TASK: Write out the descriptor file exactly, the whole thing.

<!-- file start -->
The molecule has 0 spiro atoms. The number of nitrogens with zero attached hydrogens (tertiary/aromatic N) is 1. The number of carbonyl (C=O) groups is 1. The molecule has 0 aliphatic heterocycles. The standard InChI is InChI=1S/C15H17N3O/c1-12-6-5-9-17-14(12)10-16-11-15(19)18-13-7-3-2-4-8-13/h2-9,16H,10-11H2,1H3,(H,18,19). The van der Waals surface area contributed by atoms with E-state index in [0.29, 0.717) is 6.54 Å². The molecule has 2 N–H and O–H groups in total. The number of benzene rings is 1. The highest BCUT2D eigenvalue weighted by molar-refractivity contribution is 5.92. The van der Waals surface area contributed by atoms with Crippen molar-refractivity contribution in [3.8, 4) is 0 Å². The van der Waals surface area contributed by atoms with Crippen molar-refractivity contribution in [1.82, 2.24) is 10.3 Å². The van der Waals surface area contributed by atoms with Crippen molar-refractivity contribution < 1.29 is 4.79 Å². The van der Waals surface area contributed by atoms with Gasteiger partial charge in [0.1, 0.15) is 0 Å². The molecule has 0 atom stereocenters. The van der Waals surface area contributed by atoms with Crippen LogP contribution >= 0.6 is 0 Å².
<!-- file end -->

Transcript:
The molecule has 0 spiro atoms. The number of nitrogens with zero attached hydrogens (tertiary/aromatic N) is 1. The number of carbonyl (C=O) groups is 1. The molecule has 0 aliphatic heterocycles. The standard InChI is InChI=1S/C15H17N3O/c1-12-6-5-9-17-14(12)10-16-11-15(19)18-13-7-3-2-4-8-13/h2-9,16H,10-11H2,1H3,(H,18,19). The van der Waals surface area contributed by atoms with E-state index in [0.29, 0.717) is 6.54 Å². The molecule has 2 N–H and O–H groups in total. The number of benzene rings is 1. The highest BCUT2D eigenvalue weighted by molar-refractivity contribution is 5.92. The van der Waals surface area contributed by atoms with Crippen molar-refractivity contribution in [3.8, 4) is 0 Å². The van der Waals surface area contributed by atoms with Crippen molar-refractivity contribution in [1.82, 2.24) is 10.3 Å². The van der Waals surface area contributed by atoms with Crippen molar-refractivity contribution < 1.29 is 4.79 Å². The van der Waals surface area contributed by atoms with Gasteiger partial charge in [0.1, 0.15) is 0 Å². The molecule has 0 atom stereocenters. The van der Waals surface area contributed by atoms with Crippen LogP contribution >= 0.6 is 0 Å².